Some of these guys, they can't seem to differate between african fantasy and a white man's great adventure taking place in disneyland africa of funny primitive people. But I know what you meant. It's not exactly Kiriku... why is that only the french are interested in exploring different settings... but it's pretty good and worth a try if you're interested to see how african fantasy has been done in games. At least from what I remember. Quest for Glory of course always uses the general and more superficial parts of the local folklore when it creates it setting... but can you afford to be picky?

 

You can check it out yourself in these

.

 

Speaking of french people doing interesting stuff, one game that got mentioned Sokal's Paradise is a french game about Africa. But not Kiriku again, though very atmospheric.

 

It probably will be a long time before the rest of the world starts to know about Ashanti Empire and stuff like that. That's something I'm interested in personally. But slowly and diligently we few will one day break the white man's dominance of our dreamworlds. Death to the White Man!!!

 

Edit: I just now noticed your post in where you pretty much state that you're aware of QfGIII. Sorry for wasting your time.

Edited by Winterwolf

Enough with the dancing clown.

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Just kidding, but what would it be about? What are these folklores exactly? I mean, in the western hemisphere, we have:

 

- Knights, mages and rogues. Humans, dragons, elfs and dwarfs.

 

Depends on your definition of western hemisphere. Tolkien said his world was northwestern europe in spirit. That's one of the roots of our modern-day fantasy. Tolkien was an anglo romanticist and his work largely is an anglo romanticism. Most of our fantasy is basically anglo romanticism. Norway is part of this Tolkien's northwestern spirit. But if we go north from Norway to... northern Norway, The Northern Europe - we get shamans, spirits of the land, crazy bear cults, skymoose dancing with Aurora Borealis, nomadic people living in eternal darkness in winter and in eternal sunlight in summer and stuff like that. Here's a semi-fantastical movie depicting that northern scandinavian world - Ofelas. Should be a treat for people who liked Okku.

Edited by Winterwolf

Enough with the dancing clown.

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It's a shame our cultural heritage has dissapeared in favour of american pop culture. Ofelas is a pretty crappy movie to be honest, but I really like the setting. Nils Gaup's most recent movie, The Kautokeino Rebellion is actually really good and I recommend it to everyone interested in Sami culture.

 

Estonian connection with finno-ugricness was destroyed by the 19th century estonian national romanticism movement. We have couple of traditional people still left (Kihnu matriarchy and Seto's) but since the powers that be are more interested in investing in mainstream estonian identity with 1930's being turned into our mythical Camelot, most of our finno-ugricness exists only in the halls of academy to be studied by anthropologists, sociologists and other historians.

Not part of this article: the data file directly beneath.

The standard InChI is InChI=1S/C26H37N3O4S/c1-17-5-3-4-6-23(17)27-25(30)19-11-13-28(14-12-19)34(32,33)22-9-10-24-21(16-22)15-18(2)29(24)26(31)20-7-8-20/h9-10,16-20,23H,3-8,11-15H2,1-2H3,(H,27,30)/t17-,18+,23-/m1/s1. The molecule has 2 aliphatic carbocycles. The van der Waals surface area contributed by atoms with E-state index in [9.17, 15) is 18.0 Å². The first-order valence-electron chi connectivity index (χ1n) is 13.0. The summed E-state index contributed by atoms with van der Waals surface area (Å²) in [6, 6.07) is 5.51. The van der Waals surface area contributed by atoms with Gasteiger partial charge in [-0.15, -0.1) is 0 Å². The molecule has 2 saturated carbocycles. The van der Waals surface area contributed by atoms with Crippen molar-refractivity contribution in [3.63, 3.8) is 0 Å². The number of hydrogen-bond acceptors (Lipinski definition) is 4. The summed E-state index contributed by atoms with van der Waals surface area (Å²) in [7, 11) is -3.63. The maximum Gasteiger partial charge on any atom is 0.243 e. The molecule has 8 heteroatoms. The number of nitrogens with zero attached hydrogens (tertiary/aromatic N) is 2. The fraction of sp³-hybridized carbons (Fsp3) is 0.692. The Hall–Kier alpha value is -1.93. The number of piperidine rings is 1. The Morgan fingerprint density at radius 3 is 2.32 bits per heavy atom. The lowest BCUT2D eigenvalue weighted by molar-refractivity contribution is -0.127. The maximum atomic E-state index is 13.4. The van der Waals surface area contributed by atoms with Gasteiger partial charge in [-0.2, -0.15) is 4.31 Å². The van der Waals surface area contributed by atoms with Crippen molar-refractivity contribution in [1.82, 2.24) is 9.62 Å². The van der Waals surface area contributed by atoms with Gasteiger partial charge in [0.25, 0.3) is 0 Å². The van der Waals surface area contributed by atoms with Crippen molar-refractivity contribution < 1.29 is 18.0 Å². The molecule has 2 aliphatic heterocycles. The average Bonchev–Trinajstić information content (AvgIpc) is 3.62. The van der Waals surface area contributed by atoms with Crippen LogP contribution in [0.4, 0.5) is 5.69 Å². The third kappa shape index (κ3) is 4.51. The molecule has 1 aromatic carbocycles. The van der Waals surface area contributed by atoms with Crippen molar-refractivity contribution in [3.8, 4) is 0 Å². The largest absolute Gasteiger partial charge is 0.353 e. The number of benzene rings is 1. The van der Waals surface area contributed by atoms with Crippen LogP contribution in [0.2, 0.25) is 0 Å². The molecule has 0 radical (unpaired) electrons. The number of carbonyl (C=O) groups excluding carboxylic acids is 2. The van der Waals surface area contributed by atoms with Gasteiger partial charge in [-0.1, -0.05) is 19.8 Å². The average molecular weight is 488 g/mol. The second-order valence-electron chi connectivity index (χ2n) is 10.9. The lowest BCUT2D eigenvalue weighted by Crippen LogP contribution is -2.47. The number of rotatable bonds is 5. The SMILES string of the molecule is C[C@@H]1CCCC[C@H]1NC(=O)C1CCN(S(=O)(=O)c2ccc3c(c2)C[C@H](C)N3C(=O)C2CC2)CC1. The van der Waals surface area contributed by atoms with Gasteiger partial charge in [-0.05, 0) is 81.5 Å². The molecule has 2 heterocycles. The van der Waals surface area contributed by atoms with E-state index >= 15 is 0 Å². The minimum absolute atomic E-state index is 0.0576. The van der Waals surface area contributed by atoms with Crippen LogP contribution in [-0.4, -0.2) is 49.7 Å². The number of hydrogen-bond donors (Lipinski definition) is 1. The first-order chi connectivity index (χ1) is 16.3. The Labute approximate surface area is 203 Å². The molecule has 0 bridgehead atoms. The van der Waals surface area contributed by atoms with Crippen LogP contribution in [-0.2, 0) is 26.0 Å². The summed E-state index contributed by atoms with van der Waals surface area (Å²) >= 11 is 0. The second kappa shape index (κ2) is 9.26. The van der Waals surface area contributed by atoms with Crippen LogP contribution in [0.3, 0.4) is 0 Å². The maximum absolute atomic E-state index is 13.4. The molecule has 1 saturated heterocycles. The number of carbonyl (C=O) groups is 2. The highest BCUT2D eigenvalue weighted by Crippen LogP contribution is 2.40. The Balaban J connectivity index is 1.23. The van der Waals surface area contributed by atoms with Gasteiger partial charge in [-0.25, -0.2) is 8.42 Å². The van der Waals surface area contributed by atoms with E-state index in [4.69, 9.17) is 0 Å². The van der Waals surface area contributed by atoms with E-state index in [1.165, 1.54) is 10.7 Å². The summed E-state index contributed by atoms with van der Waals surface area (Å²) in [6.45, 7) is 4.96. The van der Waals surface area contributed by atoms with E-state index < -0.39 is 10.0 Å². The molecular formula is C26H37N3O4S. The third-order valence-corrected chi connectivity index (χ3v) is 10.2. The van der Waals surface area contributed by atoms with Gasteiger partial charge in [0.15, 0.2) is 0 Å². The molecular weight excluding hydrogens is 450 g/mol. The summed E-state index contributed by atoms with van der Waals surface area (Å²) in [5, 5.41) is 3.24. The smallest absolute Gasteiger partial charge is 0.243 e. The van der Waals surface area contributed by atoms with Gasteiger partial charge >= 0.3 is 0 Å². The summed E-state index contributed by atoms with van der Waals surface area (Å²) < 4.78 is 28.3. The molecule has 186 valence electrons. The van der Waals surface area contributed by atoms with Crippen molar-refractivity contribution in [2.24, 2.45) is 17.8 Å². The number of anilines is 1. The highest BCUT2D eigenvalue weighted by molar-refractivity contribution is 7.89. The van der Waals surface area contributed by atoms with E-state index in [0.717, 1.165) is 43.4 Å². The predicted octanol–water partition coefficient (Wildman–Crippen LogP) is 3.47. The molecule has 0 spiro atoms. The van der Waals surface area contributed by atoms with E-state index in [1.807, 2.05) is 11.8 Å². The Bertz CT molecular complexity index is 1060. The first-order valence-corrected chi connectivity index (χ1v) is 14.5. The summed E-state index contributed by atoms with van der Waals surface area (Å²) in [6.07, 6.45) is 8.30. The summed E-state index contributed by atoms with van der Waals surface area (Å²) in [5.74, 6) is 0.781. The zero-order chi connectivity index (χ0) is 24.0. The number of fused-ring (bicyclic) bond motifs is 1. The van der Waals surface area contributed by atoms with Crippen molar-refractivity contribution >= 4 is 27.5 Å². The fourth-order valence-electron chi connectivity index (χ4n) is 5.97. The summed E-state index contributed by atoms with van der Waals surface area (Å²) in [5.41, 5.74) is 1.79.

Then again, it's not like Tolkien's much loved northwestern spirit existed in his contemporary England either. It was also restricted to academy's and universities like that, which Tolkien as an academian had access to. It's quite common that people most of the time more or less live in the contemporary global culture, and then comes a writer who gives ancient ethnic stuff a new and interesting spin and it suddenly finds a new life.

 

That is one thing that separates Tolkien from most fantasy writers - Tolkien was a romantic nationalist, other fantasy writers hike around in aboriginal burial grounds and dream of sexy elves in bikini's and of dwarves with scottish accents and of orcs who are mean. What Tolkien birthed has had somewhat disastrous results to his intentions, but fortunately there are movements inside the fantasy genre that want to break out from it's self-limitations.

 

Already a purely celtic fantasy would be something completely different. Celtic stuff is not to be confused with pretty sad irish lass playing a sad celtic tune on her magical fiddle in sad mystical mist of the land of the mystical misty maidens. I mean real celtic stuff, the celtic world of pre-roman conquest, the one which Terry Jones always blathers about. Cut Rome and make it a universe of it's own and it would be unique and refreshening.

 

Kinda losing track here. Are there any finnish films exploring this kind of world? I saw a finnish film about a girl who loved wolves, it was pretty run-of-the-mill children's film, but it had a very unique flavour to it which I liked.

Enough with the dancing clown.